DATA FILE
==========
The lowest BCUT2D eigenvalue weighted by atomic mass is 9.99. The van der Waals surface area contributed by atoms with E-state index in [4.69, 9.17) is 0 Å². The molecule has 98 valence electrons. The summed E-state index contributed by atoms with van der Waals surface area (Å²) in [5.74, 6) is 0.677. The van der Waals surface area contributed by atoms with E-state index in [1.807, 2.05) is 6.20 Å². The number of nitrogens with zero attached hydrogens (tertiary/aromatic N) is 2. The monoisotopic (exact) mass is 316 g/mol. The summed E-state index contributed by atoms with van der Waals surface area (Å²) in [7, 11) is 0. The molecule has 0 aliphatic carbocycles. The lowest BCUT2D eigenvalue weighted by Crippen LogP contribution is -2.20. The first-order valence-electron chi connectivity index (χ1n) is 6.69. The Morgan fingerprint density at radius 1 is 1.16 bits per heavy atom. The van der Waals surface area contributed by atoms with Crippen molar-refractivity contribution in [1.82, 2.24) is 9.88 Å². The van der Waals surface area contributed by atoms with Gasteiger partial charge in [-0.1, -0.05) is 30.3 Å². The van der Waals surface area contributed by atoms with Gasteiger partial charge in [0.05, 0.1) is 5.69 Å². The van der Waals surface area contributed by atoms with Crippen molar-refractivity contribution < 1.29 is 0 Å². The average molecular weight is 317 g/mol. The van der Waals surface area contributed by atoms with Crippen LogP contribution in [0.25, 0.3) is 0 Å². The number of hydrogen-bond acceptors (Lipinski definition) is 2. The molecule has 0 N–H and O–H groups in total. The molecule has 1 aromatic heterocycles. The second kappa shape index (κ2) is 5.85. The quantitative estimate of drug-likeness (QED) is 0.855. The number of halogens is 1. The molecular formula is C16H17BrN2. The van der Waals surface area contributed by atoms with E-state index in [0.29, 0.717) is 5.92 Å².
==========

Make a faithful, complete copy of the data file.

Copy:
The lowest BCUT2D eigenvalue weighted by atomic mass is 9.99. The van der Waals surface area contributed by atoms with E-state index in [4.69, 9.17) is 0 Å². The molecule has 98 valence electrons. The summed E-state index contributed by atoms with van der Waals surface area (Å²) in [5.74, 6) is 0.677. The van der Waals surface area contributed by atoms with E-state index in [1.807, 2.05) is 6.20 Å². The number of nitrogens with zero attached hydrogens (tertiary/aromatic N) is 2. The monoisotopic (exact) mass is 316 g/mol. The summed E-state index contributed by atoms with van der Waals surface area (Å²) in [7, 11) is 0. The molecule has 0 aliphatic carbocycles. The lowest BCUT2D eigenvalue weighted by Crippen LogP contribution is -2.20. The first-order valence-electron chi connectivity index (χ1n) is 6.69. The Morgan fingerprint density at radius 1 is 1.16 bits per heavy atom. The van der Waals surface area contributed by atoms with Crippen molar-refractivity contribution in [1.82, 2.24) is 9.88 Å². The van der Waals surface area contributed by atoms with Gasteiger partial charge in [-0.1, -0.05) is 30.3 Å². The van der Waals surface area contributed by atoms with Gasteiger partial charge in [0.05, 0.1) is 5.69 Å². The van der Waals surface area contributed by atoms with Crippen molar-refractivity contribution < 1.29 is 0 Å². The average molecular weight is 317 g/mol. The van der Waals surface area contributed by atoms with Crippen LogP contribution in [0.25, 0.3) is 0 Å². The number of hydrogen-bond acceptors (Lipinski definition) is 2. The molecule has 0 N–H and O–H groups in total. The molecule has 1 aromatic heterocycles. The second kappa shape index (κ2) is 5.85. The quantitative estimate of drug-likeness (QED) is 0.855. The number of halogens is 1. The molecular formula is C16H17BrN2. The van der Waals surface area contributed by atoms with E-state index in [0.29, 0.717) is 5.92 Å².